+ Where are you in your MTS journey? Where are you from? What church connections and/or leadership positions should we know about? 

Stephanie Turner

I am a native Memphian, although over half of my childhood was spent traveling as a Marine Corps dependent as my dad was a Marine.

I anticipate graduating from Memphis Theological Seminary in May 2024. I am currently enrolled in the Master of Arts in Christian Ministry Program with a Specialization in Chaplaincy Studies. 

I accepted a call into God’s Ministry in August of 2000. I have served as an Associate Minister under my current Pastor, Rev. Dr. Gina M. Stewart’s (who is also a graduate of Memphis Theological Seminary) leadership at Christ Missionary Baptist Church since July 2002. My role in this capacity has been crucial in preparing me to serve in chaplaincy.

+ What led you to your work as a chaplain? 

I was led to become a chaplain decades ago after observing the late Bishop William Young, who was the chaplain assigned to the outpatient dialysis unit at then Methodist Hospital Central on Union Avenue. This was my first job after having graduated from LeMoyne-Owen College back in 1990. The compassion and care that Bishop, then Chaplain, Young showed for the patients and staff in the unit touched my heart. I was again inspired by chaplaincy when I observed the chaplain with Crossroads Hospice who responded to my family when my maternal grandmother passed away in 2007.

I was overjoyed when I learned that I had been selected to serve as an Inaugural Chaplain Intern at West Cancer Center. Ironically, I learned firsthand about the uniqueness of West Cancer Center earlier this year when an immediate family member was diagnosed with cancer. That experience really prepared me to consider the internship. I had no idea that there would be an internship opportunity there and probably would not have considered it prior to my family member’s diagnosis. Being on the other side of the experience, I can say that it would have been a missed opportunity on my part had I not applied.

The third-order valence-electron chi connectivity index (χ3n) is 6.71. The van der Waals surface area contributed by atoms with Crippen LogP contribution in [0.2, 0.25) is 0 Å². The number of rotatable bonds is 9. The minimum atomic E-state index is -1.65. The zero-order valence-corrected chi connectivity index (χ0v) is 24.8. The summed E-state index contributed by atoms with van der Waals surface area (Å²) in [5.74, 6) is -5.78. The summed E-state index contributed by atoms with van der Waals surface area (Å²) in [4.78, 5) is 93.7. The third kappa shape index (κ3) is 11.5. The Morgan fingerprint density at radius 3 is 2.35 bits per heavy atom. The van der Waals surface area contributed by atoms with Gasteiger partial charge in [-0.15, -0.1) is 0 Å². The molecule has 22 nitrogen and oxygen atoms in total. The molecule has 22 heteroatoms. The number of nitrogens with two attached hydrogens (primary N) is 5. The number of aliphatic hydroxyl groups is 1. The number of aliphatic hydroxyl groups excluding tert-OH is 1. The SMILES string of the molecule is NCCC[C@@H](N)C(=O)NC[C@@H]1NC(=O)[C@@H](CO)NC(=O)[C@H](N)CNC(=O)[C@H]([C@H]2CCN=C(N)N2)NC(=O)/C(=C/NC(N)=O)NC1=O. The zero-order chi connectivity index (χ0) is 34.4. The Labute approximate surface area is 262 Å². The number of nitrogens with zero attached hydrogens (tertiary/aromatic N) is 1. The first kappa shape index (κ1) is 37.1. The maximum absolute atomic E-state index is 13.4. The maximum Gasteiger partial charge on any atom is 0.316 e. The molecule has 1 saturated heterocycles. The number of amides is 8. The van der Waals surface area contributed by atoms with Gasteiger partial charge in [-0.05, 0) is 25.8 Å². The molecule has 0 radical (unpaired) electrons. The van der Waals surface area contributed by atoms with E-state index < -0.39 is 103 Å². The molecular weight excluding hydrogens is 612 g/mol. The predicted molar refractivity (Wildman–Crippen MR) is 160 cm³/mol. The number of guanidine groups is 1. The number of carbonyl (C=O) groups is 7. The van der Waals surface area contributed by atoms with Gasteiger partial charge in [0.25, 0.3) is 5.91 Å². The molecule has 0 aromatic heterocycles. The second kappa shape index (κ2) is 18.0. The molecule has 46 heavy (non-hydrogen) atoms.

The other interns and myself have on several occasions been told of the positive impact that our presence is making with the patients, family members and staff. I believe it’s unanimous that we, the interns are receiving the blessing. I usually walk away from the encounters, humbled that I’ve been blessed to shed a little light on someone who is primarily fighting for their life’s experience. It almost can’t be put into words. It is very humbling. I have been extremely blessed by the entire experience at West, thus far. I see and do ministry differently after this encounter. My perspective on life has been enhanced.

+ What part of chaplaincy work is most meaningful to you? 

The part of chaplaincy work that is most meaningful to me is being entrusted to walk a portion of a journey with a person or persons. Chaplaincy is about “being present” in various capacities. What chaplaincy looks like for one person make not look the same for another.  

+ Tell us about an aspect of your work so far with West Cancer Center and Memphis Theological Seminary that has caused you to change or grow in some way. 

I would tell someone interested in or discerning a call to chaplaincy to understand that it is absolutely a call to answer. The obligations may be intense depending upon the type of chaplaincy involved. However, it is very rewarding to know that you most likely assisted someone during a difficult time in their lives. I am humbly grateful for the chaplaincy journey thus far.

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